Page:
ALLEGAN, MI (WKZO) -- The Allegan County couple who operated that runaway dog breeding operation out of their home in Cheshire Township have now been charged with animal cruelty, which is a felony according to prosecutors. George and Cheri Burke voluntarily appeared for video arraignment late yesterday, and then were freed on $5,000 bond. As a condition of that bond, they must stay away from animals. They are scheduled to be back in court for their next hearing on the 24th.
Authorities found 353 small dogs living in their own filth at the address, many of them suffering from health problems, flea infestations and worms. It has taken an expensive and time consuming response by dozens of professionals and volunteers to groom the dogs. Treatments continue for some. In fact because a number of the dogs were pregnant, there are now a total of 390 dogs involved in the case.
The Allegan County Sheriff’s Department is thanking all the volunteers and contributors who helped support the rescue operation. They say Wishbone Pet Rescue continues to work toward the goal of finding homes for these animals.
While the former operator of a dog breeding operation in Allegan County that was raided this week insists all of her animals were healthy, there are those that disagree. Shelter Director Julie Kowal says they have been seeing all kinds of problems that relate to their treatment over time, being kept in cages, the inbreeding, the poor sanitation. She says they will be cleaned up, nursed back to health, neutered, inoculated, given some pet basic training, and prepared for adoption.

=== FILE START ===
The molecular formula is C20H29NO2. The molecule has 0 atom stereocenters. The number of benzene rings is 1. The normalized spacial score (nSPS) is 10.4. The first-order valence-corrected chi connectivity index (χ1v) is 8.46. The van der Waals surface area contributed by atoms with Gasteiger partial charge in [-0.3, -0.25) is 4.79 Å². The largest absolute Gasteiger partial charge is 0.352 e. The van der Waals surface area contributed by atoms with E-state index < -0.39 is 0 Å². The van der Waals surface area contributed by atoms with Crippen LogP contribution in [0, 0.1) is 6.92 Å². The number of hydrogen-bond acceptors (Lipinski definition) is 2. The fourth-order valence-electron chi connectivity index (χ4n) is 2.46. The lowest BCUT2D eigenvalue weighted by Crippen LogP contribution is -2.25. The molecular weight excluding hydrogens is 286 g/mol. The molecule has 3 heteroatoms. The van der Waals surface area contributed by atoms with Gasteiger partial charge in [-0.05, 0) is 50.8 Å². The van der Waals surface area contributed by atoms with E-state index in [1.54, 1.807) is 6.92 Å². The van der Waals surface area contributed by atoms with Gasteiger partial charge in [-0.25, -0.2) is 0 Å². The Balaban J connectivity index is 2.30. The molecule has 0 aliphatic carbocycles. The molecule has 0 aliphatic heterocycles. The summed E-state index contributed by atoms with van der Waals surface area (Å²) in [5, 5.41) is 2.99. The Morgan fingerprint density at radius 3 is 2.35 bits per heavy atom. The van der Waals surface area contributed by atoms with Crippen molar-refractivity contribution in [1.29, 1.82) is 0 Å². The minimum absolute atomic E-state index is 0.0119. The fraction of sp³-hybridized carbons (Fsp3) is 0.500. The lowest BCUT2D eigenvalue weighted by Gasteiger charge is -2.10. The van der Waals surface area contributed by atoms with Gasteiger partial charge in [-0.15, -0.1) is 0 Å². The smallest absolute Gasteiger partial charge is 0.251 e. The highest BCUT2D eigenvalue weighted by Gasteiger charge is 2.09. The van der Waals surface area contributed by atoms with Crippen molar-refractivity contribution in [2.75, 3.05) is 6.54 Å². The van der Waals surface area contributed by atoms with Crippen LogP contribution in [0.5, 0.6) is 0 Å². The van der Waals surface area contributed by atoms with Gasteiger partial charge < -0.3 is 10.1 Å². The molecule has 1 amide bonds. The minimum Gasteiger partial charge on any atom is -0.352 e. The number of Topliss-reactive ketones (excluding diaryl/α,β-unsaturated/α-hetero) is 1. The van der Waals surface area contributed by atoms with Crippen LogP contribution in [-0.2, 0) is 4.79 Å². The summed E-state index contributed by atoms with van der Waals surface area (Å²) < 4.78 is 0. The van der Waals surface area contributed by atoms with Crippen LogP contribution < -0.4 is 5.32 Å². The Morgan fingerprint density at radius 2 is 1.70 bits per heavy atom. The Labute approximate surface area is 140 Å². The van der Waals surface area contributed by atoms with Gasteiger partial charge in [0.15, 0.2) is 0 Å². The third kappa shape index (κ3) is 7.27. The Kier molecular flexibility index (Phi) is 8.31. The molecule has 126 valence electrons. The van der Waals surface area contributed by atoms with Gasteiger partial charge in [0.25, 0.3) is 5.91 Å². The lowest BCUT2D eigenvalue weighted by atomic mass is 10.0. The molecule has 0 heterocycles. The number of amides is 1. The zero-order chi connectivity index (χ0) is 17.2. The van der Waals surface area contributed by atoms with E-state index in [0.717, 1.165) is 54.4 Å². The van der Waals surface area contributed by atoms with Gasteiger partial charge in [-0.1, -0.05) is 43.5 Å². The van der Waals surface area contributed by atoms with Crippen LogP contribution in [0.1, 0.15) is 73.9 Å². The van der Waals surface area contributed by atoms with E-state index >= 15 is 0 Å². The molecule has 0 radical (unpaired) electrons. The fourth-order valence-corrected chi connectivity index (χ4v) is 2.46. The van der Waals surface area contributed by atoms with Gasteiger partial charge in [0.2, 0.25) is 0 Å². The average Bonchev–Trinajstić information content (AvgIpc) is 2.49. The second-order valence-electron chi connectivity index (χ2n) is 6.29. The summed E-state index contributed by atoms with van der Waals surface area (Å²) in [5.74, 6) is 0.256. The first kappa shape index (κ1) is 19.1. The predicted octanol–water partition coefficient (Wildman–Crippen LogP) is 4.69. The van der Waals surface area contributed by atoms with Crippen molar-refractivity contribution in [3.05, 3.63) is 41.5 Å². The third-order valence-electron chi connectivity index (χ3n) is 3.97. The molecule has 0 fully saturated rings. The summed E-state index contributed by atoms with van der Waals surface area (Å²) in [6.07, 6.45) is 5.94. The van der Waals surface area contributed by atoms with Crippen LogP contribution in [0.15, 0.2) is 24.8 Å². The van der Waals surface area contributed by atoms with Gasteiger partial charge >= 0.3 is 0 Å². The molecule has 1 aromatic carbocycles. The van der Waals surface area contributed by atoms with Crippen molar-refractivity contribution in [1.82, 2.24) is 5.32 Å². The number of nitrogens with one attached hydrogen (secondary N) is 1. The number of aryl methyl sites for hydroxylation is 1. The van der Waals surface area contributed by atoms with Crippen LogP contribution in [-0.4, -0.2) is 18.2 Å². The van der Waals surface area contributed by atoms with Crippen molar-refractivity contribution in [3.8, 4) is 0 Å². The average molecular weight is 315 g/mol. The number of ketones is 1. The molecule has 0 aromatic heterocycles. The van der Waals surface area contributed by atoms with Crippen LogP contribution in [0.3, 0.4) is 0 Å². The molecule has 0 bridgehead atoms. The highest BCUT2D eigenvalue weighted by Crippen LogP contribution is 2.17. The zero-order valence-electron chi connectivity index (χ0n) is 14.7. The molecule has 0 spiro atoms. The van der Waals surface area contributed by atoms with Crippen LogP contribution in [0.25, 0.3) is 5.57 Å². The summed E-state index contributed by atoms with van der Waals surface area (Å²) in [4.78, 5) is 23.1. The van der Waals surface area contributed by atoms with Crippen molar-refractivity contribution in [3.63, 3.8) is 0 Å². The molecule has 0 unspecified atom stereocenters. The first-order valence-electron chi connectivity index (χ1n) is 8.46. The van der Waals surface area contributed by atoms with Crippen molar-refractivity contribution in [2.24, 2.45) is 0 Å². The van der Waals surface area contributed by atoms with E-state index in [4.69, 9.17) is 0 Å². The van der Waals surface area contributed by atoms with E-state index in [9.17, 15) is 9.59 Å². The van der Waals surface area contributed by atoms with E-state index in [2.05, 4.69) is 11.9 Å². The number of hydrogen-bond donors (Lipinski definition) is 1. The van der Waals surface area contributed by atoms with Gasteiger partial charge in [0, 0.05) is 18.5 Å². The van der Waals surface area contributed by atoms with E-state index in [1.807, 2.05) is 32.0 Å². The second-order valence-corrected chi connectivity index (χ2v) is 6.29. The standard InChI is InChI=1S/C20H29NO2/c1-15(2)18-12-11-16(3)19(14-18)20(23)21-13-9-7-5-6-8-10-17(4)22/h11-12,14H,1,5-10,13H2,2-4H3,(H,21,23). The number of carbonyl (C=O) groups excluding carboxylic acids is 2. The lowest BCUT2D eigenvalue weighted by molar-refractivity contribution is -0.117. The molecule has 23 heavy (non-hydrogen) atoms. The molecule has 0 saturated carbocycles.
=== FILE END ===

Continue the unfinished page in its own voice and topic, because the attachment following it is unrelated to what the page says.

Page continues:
So far $13,000 has been contributed to help the neutering and testing for heartworm and other medical testing that has yet to be done. They say it will take until Monday until they start the adoption process. They have a stack of applications.
Two state Senators say that if their bipartisan package of bills regulating puppy mills had already passed, then the situation in Cheshire Township might have been avoided. The bills, sponsored by Republican Rick Jones and Democrat Steve Beida, require that any dog breeding operation with more than 15 females would have to be inspected by the Department of Agriculture. The bills call for other upgrades that would require that dog breeding operations raise dogs like companion animals, not like livestock in metal cages with no exercise, socialization or human interaction. They say that 16 other states have approved puppy mill regulations in the last three years, and the situation in Allegan shows that it's time that Michigan did, too.